The Young Bike Messengers of the South (23 Photos)

In Southern cities in the U.S. from 1900-1930, many boys and young men found employment with telegraph companies or local drugstores as bike messengers.  While the streets up north were typically lined with "newsboys", cities like Nashville and Birmingham were teeming with young fellows zooming in and out of traffic.  These photos from 1908-1917 by Lewis Hine give you a rare glimpse in to the unique culture they developed.  

 

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"A typical group of Postal Messengers in Norfolk, Va. Smallest on left end, Wilmore Johnson, been there one year. Works days only. The Postal boys are not nearly so young, in Norfolk and also in other Virginia cities, as are the Western Union boys."  June 1911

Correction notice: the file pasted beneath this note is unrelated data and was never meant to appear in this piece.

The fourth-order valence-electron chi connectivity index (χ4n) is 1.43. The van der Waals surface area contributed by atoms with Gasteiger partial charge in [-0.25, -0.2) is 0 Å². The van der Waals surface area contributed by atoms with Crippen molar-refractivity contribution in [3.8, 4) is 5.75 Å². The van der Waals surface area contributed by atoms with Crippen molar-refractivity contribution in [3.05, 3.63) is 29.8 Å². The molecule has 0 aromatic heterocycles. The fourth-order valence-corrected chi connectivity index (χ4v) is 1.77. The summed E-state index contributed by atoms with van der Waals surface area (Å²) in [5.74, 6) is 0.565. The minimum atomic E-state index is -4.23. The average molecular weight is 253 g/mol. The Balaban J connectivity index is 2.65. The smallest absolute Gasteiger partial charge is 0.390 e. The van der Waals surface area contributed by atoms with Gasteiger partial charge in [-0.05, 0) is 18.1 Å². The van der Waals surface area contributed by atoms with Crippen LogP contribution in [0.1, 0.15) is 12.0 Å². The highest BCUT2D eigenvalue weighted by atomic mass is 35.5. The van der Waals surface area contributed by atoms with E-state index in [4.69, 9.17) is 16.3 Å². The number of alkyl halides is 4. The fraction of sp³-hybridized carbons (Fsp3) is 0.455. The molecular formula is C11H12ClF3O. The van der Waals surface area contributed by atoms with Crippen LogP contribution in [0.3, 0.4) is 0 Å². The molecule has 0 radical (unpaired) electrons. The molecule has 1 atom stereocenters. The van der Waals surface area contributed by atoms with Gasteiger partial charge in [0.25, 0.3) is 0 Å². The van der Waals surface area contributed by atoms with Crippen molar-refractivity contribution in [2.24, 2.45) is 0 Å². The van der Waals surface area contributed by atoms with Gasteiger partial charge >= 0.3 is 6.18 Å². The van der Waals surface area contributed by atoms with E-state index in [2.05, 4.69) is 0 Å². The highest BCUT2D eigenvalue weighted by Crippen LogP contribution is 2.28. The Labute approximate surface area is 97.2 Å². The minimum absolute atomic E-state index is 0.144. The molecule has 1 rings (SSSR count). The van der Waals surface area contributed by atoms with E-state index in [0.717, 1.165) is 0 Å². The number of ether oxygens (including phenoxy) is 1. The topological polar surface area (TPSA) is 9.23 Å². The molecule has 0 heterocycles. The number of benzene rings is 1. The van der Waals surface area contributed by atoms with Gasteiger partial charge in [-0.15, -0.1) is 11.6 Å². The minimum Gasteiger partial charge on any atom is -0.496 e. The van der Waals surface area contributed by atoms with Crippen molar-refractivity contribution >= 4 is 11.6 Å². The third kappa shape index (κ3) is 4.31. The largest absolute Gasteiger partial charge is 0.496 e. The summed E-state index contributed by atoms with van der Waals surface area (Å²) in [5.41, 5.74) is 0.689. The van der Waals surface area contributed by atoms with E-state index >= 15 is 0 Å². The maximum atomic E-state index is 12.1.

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April 1912

"Wilbur H. Woodward, Washington, D.C., Western Union messenger 236, one of the youngsters on the border-line, (15 yrs. old) works until 8 P.M. only."

 

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June 1911

"Hodges Gallop, Western Union Messenger No. 16, Norfolk, Va.... Been working here one month. He, and several other very young boys, work until 10:30 P.M."